Juvenile Dermatomyositis (JDM) is a rare condition, with 2-4 out of 1,000,000 children diagnosed every year. It can manifest at any age, but most frequently around the age of 5-10. It is slightly more common among girls compared with boys (2.7 :1). It affects both skin and muscles, and its diagnosis is based on identifying the typical rash and symmetrical muscle weakness in the thighs and shoulders. Dermatomyositis often occurs in combination with arthritis.
Scleroderma is a rare disease which causes skin inflammation followed by fibrosis (scar tissue), or sclerosis. It is divided into two types: Localized Scleroderma (Morphea), which only affects the skin, and Systemic Scleroderma, which also afflicts internal organs, like the lungs, kidneys, or gastrointestinal system, while it quite often occurs in combination with Raynaud’s phenomenon. Localized Scleroderma is rather more common than Systemic Scleroderma, which arises at an approximate rate of much less than 1 out of 1,000,000 children per year.
Vasculitis is an umbrella term for a group of rare diseases that share the symptom of blood vessel inflammation, most commonly of arteries and less often of veins. The frequency of vasculitis in children is unknown, but it is estimated that it represents 1-6% of pediatric rheumatology conditions. There are several types of vasculitis which greatly vary in terms of symptoms, gravity and duration. Vasculitis affects both men and women, and all age groups. Among children, the most common type of vasculitis is Henoch-Schönlein purpura (HSP) and Kawasaki disease (KD), which are normally diagnosed and treated by pediatricians. Other types of vasculitis, such as Polyarteritis Nodosa (PAN), Takayasu’s arteritis, Wegener granulomatosis, and Microscopic Polyangiitis (MPA), are much less common yet more severe diseases, which attack the body on multiple fronts, affecting the kidneys, skin, respiratory system etc.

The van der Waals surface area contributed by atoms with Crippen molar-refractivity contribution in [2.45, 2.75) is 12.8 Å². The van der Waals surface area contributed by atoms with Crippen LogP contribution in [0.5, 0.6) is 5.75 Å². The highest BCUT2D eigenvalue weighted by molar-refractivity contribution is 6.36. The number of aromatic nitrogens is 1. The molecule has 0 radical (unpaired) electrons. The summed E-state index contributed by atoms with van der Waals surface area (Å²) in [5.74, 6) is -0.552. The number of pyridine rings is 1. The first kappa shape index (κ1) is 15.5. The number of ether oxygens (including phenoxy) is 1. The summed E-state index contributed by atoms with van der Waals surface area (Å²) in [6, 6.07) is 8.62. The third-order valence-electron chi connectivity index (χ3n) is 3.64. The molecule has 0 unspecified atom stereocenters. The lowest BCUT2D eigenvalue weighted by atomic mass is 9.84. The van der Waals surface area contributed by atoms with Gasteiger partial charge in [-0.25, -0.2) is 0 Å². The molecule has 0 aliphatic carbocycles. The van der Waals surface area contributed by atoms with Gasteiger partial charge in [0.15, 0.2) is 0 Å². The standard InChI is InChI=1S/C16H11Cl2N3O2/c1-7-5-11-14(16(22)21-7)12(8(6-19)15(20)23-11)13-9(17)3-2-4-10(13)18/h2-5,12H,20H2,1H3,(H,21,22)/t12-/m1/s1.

Autoinflammatory Diseases/Periodic Fever Syndromes were only recently discovered. Their pathophysiology differs from that of autoimmune diseases in that a different part of the immune system is affected, mainly as regards the inflammation mechanism. The most typical symptom is fever, which is unaccounted for, but it also entails other symptoms like rash, abdominal pain, joint pain etc. Symptoms are relapsing and recurrent. Very often the diagnosis is confirmed by genetic testing. Among the better-known period fever syndromes feature PFAPA, Familial Mediterranean Fever (FMF), TRAPS, Hyper-IgD syndrome, and CAPS. Other relevant syndromes are much rarer, but, as genetics advances, we are always discovering new ones.
Chronic pain syndromes or juvenile fibromyalgia are terms used to describe chronic diffuse myoskeletal pain of unknown origin often faced by many children. They affect 2% - 6% of children/adolescents and are more common among girls than boys by a ratio of 4:1. They are often triggered by an injury or other incident. The most common symptoms reported are: diffuse myoskeletal paint (>90%), headaches, dizziness (>70%), sleep disorders (70%), and fatigue. They often occur in combination with other diagnoses, like irritable bowel syndrome, orthostatic tachycardia, depression, or stress disorders. Diagnosis is achieved by eliminating underlying conditions with similar symptoms.